1. They could not co-operate with the law - Bribery was not considered co-operation.
  2. If they were questioned for witnessing a crime they could not answer.
  3. If they were arrested for a crime they could not answer any questions.
  4. If they were arrested for someone else's crime they would not answer any questions - If they were convicted then they were expected to serve the time.
  5. If they survived a 'hit' (assassination) then they were not allowed to report the crime to the authorities - Vendetta was allowed providing they had the families consent.

Some families would change the code of Omerta to suit themselves. A few families would include total obedience to their bosses, while others would write codes of conducting vendetta into their Omerta principles. However it changed throughout families the key principle was never to communicate with authorities, which gave the families power of anonymity.

The Fall of the Mafia

With their huge numbers, massive wealth and protection by anonymity, the mobster bosses thought they were untouchable. However, there was a series of notable events that led to the Mafias decline in power.

The first event was in 1957, when New York police raided a small town called Apalachin and arrested over 60 mob bosses. This caused the American government to finally acknowledge the existence of organised crime networks and it was the first step to breaking the anonymity of the Mafia.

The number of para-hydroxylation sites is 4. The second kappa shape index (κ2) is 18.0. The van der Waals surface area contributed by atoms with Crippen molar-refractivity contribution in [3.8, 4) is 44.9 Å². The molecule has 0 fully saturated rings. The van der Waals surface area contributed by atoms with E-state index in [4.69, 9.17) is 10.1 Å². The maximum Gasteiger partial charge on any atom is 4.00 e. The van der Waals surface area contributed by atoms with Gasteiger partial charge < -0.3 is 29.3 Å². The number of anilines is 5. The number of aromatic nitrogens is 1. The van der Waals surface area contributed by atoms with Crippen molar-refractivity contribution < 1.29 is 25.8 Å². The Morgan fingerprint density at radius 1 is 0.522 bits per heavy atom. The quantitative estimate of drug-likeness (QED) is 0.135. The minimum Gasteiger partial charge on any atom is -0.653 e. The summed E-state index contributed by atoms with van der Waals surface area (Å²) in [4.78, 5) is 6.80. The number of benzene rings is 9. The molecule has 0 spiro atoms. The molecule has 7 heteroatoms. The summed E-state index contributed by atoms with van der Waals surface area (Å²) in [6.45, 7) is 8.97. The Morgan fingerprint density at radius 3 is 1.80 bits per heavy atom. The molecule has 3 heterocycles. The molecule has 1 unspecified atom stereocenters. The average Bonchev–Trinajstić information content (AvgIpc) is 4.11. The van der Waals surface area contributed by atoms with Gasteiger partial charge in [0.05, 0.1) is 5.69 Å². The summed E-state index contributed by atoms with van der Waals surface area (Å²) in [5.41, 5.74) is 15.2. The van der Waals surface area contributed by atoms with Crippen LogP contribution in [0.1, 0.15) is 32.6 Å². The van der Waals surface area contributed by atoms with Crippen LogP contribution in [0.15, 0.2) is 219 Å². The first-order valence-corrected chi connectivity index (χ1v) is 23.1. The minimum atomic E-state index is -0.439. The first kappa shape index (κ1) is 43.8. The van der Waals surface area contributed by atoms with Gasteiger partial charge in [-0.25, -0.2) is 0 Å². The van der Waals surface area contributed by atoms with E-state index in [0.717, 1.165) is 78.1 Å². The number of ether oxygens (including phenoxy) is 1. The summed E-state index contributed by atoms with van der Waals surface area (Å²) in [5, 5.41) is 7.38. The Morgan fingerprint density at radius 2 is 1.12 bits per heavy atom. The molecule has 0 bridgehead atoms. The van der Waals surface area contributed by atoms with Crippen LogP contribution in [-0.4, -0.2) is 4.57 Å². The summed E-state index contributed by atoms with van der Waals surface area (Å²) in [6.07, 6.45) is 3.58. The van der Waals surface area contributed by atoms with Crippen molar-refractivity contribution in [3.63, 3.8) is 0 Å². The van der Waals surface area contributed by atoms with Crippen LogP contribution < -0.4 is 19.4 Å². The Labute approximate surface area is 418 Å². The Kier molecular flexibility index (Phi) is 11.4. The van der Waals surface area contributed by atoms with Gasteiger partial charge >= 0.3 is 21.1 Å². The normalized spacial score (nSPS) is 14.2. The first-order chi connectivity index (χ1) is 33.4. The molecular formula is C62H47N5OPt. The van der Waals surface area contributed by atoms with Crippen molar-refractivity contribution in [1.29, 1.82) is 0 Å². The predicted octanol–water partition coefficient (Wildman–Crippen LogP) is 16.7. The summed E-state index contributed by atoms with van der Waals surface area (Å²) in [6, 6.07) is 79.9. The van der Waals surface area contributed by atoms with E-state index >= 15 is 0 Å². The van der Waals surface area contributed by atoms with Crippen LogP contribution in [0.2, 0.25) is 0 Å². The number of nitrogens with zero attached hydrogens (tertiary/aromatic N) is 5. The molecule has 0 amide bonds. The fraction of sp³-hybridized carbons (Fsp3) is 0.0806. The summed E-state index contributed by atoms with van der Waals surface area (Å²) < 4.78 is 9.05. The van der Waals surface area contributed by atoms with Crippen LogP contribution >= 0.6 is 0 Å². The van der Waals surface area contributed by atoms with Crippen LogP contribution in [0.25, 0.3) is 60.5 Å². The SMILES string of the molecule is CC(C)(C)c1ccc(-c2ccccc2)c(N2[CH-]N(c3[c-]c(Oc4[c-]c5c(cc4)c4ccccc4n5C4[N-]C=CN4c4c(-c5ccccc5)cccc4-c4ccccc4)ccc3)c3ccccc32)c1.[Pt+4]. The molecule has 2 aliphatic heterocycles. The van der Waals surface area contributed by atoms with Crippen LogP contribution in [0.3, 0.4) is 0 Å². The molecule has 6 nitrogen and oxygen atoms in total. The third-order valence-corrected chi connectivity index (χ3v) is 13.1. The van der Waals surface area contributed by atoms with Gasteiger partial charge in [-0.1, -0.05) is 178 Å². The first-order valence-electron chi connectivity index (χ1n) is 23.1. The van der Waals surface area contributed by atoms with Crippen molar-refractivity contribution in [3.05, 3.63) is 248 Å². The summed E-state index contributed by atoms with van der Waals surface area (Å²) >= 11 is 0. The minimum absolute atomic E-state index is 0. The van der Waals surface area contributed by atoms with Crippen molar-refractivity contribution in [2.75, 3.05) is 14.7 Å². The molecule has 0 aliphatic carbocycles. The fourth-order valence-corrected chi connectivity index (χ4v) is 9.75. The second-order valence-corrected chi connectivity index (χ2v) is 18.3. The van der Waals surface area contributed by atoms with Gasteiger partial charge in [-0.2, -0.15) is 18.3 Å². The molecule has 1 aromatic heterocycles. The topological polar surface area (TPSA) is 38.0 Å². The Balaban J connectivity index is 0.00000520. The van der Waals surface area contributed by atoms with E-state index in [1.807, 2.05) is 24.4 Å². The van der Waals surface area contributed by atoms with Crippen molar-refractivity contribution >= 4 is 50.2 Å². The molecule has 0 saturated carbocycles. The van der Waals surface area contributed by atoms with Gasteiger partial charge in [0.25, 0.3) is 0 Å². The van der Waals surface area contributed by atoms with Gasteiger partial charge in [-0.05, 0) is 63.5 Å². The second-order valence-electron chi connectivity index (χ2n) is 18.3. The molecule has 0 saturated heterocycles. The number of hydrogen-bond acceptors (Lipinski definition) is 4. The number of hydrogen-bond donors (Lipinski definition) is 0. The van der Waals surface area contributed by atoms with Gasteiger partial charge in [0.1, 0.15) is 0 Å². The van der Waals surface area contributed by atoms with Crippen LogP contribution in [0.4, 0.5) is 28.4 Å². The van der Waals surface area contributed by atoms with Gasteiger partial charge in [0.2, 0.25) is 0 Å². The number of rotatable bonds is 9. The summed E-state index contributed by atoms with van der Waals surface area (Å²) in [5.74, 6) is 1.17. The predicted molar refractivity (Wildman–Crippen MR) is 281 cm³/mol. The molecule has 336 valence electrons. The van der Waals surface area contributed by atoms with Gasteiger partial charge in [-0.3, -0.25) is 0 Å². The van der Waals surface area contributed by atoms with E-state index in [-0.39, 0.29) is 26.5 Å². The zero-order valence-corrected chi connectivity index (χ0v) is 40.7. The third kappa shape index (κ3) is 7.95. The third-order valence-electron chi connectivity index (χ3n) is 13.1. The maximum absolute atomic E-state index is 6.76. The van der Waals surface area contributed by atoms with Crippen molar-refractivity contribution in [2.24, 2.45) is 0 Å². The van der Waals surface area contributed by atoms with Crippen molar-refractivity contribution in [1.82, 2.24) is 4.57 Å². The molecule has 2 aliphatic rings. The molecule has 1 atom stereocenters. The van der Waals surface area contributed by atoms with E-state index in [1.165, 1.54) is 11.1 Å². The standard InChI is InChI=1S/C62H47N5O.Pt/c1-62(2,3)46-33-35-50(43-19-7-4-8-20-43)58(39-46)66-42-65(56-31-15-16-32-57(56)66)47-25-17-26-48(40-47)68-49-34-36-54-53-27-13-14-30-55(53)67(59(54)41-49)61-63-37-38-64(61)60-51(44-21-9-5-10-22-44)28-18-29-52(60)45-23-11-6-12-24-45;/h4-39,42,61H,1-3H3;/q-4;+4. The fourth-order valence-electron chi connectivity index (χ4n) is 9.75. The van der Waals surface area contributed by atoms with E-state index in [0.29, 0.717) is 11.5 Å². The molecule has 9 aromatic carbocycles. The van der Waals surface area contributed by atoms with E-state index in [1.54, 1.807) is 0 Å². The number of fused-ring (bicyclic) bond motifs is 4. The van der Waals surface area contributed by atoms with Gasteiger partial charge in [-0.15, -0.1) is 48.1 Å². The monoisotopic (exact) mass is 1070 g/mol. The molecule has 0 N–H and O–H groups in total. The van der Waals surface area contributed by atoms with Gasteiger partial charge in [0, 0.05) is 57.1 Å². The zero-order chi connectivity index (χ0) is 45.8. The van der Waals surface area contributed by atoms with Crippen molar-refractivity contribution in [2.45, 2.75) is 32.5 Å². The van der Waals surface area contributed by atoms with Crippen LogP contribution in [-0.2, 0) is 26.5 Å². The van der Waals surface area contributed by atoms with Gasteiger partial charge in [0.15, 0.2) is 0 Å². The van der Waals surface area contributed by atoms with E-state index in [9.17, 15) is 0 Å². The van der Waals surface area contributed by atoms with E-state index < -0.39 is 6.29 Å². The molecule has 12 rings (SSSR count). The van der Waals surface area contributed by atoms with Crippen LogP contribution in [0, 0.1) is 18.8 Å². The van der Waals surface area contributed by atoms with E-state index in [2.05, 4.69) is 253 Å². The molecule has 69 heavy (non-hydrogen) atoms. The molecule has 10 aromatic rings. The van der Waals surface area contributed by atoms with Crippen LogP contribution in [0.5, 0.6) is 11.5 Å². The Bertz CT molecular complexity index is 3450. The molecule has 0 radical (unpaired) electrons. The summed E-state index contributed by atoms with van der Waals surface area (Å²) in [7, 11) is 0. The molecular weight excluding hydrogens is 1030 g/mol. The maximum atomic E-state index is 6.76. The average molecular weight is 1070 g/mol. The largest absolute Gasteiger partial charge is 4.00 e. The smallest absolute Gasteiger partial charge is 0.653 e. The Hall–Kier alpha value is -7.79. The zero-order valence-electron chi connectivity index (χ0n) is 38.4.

The second event was in 1960, when U.S attorney Robert Kennedy put pressure on the FBI to pursue the Mafia. The FBI began a digital surveillance operation that gave them valuable information about the Mafia, further breaking their protection by anonymity.

The third event was in 1963, when Joseph Valachi broke Omerta and became an informant for the FBI. He revealed vital information about the Mafias internal operations and how they organize crime. This was enough to finally crack the Mafias anonymity, which led to a government campaign to 'clean up the streets'.

The American government started to impose new acts to crack down on racketeering and money laundering. This took away a huge proportion of Mafia revenue and saw hundreds of mobsters prosecuted at the same time. As more and more mobsters were being convicted, higher ranking bosses were opting for smaller sentences by testifying against other families. Eventually the Mafia had lost its army of mobsters, huge wealth and most importantly its power of anonymity.

All great nations and organizations that have ever existed have had one key that locks together their recipe for success. For the Mafia it was the power of anonymity and without it they were nothing. The Mafia still exists, however it is reserved for those who honor the code of Omerta.